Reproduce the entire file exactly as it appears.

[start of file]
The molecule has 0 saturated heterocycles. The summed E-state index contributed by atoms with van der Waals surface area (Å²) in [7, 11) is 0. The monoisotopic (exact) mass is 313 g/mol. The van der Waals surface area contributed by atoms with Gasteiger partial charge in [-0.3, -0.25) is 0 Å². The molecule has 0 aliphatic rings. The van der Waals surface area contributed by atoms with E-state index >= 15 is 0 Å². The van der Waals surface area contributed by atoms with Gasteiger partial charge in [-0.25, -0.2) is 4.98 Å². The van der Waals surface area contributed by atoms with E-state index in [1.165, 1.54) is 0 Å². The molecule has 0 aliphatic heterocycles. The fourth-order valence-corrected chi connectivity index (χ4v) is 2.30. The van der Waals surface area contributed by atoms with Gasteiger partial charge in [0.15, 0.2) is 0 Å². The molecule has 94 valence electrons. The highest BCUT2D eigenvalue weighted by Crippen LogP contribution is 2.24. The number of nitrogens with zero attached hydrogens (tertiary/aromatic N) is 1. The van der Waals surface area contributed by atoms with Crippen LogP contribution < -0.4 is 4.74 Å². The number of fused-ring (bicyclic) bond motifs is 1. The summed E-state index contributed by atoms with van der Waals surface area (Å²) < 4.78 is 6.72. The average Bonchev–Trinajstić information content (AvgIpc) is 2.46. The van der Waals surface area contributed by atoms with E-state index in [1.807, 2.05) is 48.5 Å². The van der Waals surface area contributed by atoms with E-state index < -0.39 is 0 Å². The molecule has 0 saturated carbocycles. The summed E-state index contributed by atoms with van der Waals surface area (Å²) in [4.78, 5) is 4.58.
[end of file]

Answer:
The molecule has 0 saturated heterocycles. The summed E-state index contributed by atoms with van der Waals surface area (Å²) in [7, 11) is 0. The monoisotopic (exact) mass is 313 g/mol. The van der Waals surface area contributed by atoms with Gasteiger partial charge in [-0.3, -0.25) is 0 Å². The molecule has 0 aliphatic rings. The van der Waals surface area contributed by atoms with E-state index >= 15 is 0 Å². The van der Waals surface area contributed by atoms with Gasteiger partial charge in [-0.25, -0.2) is 4.98 Å². The van der Waals surface area contributed by atoms with E-state index in [1.165, 1.54) is 0 Å². The molecule has 0 aliphatic heterocycles. The fourth-order valence-corrected chi connectivity index (χ4v) is 2.30. The van der Waals surface area contributed by atoms with Gasteiger partial charge in [0.15, 0.2) is 0 Å². The molecule has 94 valence electrons. The highest BCUT2D eigenvalue weighted by Crippen LogP contribution is 2.24. The number of nitrogens with zero attached hydrogens (tertiary/aromatic N) is 1. The van der Waals surface area contributed by atoms with Crippen LogP contribution < -0.4 is 4.74 Å². The number of fused-ring (bicyclic) bond motifs is 1. The summed E-state index contributed by atoms with van der Waals surface area (Å²) < 4.78 is 6.72. The average Bonchev–Trinajstić information content (AvgIpc) is 2.46. The van der Waals surface area contributed by atoms with E-state index in [1.807, 2.05) is 48.5 Å². The van der Waals surface area contributed by atoms with E-state index < -0.39 is 0 Å². The molecule has 0 saturated carbocycles. The summed E-state index contributed by atoms with van der Waals surface area (Å²) in [4.78, 5) is 4.58.